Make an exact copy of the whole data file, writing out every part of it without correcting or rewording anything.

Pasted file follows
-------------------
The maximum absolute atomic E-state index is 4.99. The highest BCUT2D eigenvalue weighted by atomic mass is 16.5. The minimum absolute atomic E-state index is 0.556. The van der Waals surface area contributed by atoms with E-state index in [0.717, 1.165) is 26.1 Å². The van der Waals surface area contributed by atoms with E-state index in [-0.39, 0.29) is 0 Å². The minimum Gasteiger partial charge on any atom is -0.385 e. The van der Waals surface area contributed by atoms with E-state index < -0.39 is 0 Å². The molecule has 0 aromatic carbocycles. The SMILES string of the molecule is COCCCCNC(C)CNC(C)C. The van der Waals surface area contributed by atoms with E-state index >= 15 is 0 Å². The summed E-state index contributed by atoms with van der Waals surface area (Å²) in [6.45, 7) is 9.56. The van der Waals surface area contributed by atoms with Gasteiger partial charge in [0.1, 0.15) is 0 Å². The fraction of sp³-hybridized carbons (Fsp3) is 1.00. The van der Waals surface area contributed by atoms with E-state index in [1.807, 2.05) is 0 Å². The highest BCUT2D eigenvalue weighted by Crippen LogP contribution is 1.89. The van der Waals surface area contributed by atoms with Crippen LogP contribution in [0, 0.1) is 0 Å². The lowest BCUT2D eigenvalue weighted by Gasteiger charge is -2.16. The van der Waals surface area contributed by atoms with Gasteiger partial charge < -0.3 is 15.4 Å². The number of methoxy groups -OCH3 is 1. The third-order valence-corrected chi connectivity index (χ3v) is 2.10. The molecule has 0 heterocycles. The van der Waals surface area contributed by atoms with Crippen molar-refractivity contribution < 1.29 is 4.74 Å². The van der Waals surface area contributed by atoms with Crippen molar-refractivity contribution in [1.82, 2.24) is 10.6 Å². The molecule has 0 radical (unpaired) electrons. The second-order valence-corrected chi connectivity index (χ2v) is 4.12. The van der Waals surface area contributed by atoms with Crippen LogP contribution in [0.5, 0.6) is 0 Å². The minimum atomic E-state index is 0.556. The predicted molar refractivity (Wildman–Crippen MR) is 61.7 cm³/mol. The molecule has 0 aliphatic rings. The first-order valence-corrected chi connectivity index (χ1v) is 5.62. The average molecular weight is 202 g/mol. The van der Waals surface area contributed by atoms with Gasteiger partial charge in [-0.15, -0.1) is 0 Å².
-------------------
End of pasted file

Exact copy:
The maximum absolute atomic E-state index is 4.99. The highest BCUT2D eigenvalue weighted by atomic mass is 16.5. The minimum absolute atomic E-state index is 0.556. The van der Waals surface area contributed by atoms with E-state index in [0.717, 1.165) is 26.1 Å². The van der Waals surface area contributed by atoms with E-state index in [-0.39, 0.29) is 0 Å². The minimum Gasteiger partial charge on any atom is -0.385 e. The van der Waals surface area contributed by atoms with E-state index < -0.39 is 0 Å². The molecule has 0 aromatic carbocycles. The SMILES string of the molecule is COCCCCNC(C)CNC(C)C. The van der Waals surface area contributed by atoms with E-state index >= 15 is 0 Å². The summed E-state index contributed by atoms with van der Waals surface area (Å²) in [6.45, 7) is 9.56. The van der Waals surface area contributed by atoms with Gasteiger partial charge in [0.1, 0.15) is 0 Å². The fraction of sp³-hybridized carbons (Fsp3) is 1.00. The van der Waals surface area contributed by atoms with E-state index in [1.807, 2.05) is 0 Å². The highest BCUT2D eigenvalue weighted by Crippen LogP contribution is 1.89. The van der Waals surface area contributed by atoms with Crippen LogP contribution in [0, 0.1) is 0 Å². The lowest BCUT2D eigenvalue weighted by Gasteiger charge is -2.16. The van der Waals surface area contributed by atoms with Gasteiger partial charge < -0.3 is 15.4 Å². The number of methoxy groups -OCH3 is 1. The third-order valence-corrected chi connectivity index (χ3v) is 2.10. The molecule has 0 heterocycles. The van der Waals surface area contributed by atoms with Crippen molar-refractivity contribution < 1.29 is 4.74 Å². The van der Waals surface area contributed by atoms with Crippen molar-refractivity contribution in [1.82, 2.24) is 10.6 Å². The molecule has 0 radical (unpaired) electrons. The second-order valence-corrected chi connectivity index (χ2v) is 4.12. The van der Waals surface area contributed by atoms with Crippen LogP contribution in [0.5, 0.6) is 0 Å². The minimum atomic E-state index is 0.556. The predicted molar refractivity (Wildman–Crippen MR) is 61.7 cm³/mol. The molecule has 0 aliphatic rings. The first-order valence-corrected chi connectivity index (χ1v) is 5.62. The average molecular weight is 202 g/mol. The van der Waals surface area contributed by atoms with Gasteiger partial charge in [-0.15, -0.1) is 0 Å².